At ten the next morning, I presented myself at the David Samling. The building is on Kronprinsessengade, which borders one side of the park that surrounds Rosenborg Castle, the official residence of Denmark’s royal family. I met Anne-Marie Keblow-Bernsted, a conservator at the museum, who led me through a labyrinth of passageways to her workshop, where she does the labor necessary to preserve the textiles, paper, ceramics and other materials that constitute much of the collection. She had prepared the block print for me to examine and I spent a couple of hours doing just that. I also had the opportunity to talk with Ms. Keblow-Bernsted about her own work and particularly her study of Islamic ceramics. She had written a book on the subject of pigments and deterioration of glazes and such, a study of major importance in the field.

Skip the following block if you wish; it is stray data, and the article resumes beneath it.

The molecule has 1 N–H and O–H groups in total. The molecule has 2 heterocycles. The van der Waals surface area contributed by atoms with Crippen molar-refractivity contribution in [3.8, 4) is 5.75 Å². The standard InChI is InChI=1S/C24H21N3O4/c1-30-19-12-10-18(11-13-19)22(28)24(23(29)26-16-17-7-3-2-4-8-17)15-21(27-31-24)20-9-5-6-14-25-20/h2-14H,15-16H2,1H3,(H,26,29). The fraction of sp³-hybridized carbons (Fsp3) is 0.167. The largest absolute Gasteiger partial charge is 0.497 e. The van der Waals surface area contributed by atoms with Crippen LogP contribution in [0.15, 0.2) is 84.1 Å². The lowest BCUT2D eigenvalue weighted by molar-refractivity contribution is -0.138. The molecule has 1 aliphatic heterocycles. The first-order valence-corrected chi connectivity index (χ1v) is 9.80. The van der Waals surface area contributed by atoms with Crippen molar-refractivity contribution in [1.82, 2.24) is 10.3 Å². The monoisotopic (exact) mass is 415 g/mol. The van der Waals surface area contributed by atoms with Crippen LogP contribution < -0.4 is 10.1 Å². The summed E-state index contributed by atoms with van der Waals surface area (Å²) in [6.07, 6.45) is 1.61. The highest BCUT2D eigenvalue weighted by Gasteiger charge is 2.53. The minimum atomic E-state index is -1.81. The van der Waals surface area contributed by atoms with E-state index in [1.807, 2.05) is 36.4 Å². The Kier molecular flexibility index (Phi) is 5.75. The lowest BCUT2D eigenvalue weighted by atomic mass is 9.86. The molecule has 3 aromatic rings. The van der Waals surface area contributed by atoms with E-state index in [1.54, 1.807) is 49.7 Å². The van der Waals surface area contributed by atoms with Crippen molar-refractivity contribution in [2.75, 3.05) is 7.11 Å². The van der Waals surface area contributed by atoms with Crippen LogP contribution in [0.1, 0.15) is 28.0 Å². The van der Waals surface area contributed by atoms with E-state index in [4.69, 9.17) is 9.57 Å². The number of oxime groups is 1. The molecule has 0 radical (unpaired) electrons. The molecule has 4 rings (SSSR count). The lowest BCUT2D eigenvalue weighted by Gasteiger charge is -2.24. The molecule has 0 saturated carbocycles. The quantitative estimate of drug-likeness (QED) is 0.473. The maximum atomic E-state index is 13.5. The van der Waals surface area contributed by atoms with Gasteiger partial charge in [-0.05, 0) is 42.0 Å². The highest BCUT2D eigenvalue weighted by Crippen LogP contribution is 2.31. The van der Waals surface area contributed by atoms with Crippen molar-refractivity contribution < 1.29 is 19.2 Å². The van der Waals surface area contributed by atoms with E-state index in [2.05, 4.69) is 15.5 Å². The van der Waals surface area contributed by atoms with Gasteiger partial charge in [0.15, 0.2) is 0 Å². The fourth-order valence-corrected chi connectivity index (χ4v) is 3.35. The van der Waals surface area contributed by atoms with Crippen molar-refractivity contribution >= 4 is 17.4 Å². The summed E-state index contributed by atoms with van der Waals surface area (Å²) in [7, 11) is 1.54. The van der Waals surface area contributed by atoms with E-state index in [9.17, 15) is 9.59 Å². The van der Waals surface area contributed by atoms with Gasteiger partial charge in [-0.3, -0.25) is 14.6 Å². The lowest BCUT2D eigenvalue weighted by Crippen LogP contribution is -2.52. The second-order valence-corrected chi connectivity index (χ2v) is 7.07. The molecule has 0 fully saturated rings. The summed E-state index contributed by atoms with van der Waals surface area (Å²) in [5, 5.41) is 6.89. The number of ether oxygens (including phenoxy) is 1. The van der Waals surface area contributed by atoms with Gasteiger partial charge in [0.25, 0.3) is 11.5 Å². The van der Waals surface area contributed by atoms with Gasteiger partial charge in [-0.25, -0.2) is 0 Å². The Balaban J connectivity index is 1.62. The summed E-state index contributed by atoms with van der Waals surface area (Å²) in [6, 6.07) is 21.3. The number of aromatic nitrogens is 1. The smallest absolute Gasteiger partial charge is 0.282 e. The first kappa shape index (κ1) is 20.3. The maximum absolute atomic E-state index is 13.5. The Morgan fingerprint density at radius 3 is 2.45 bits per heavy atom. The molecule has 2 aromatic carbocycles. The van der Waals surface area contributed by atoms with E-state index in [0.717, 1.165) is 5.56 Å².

After expressing my thanks to her and the museum, I wandered back to toward the hotel, stopping off to make a few small purchases of items that are still hard to find outside of Denmark. The skies had been cloudy all morning and now the weather was definitely deteriorating. Taking a stiffening wind as a hint, I found a café where I could have some lunch and watch people through a window. Rain pounded down for a while, chasing pedestrians off the streets. A few disappointed St. Paddy’s Day revelers hustled past, shoulders hunched, hands buried in pockets, their green hats and fake red beards looking a tad bedraggled. By the time I finished my meal, the rain had let up enough that I could make a run for the hotel, retrieve my bag and make the short walk to the train station without getting soaked.

The train journey back to Germany was uneventful. Riding through the dark, we could have been anywhere. The ferry ride was a bit choppy, the boat shuddering through waves and wind but we docked without incident and by midnight I was snug at home.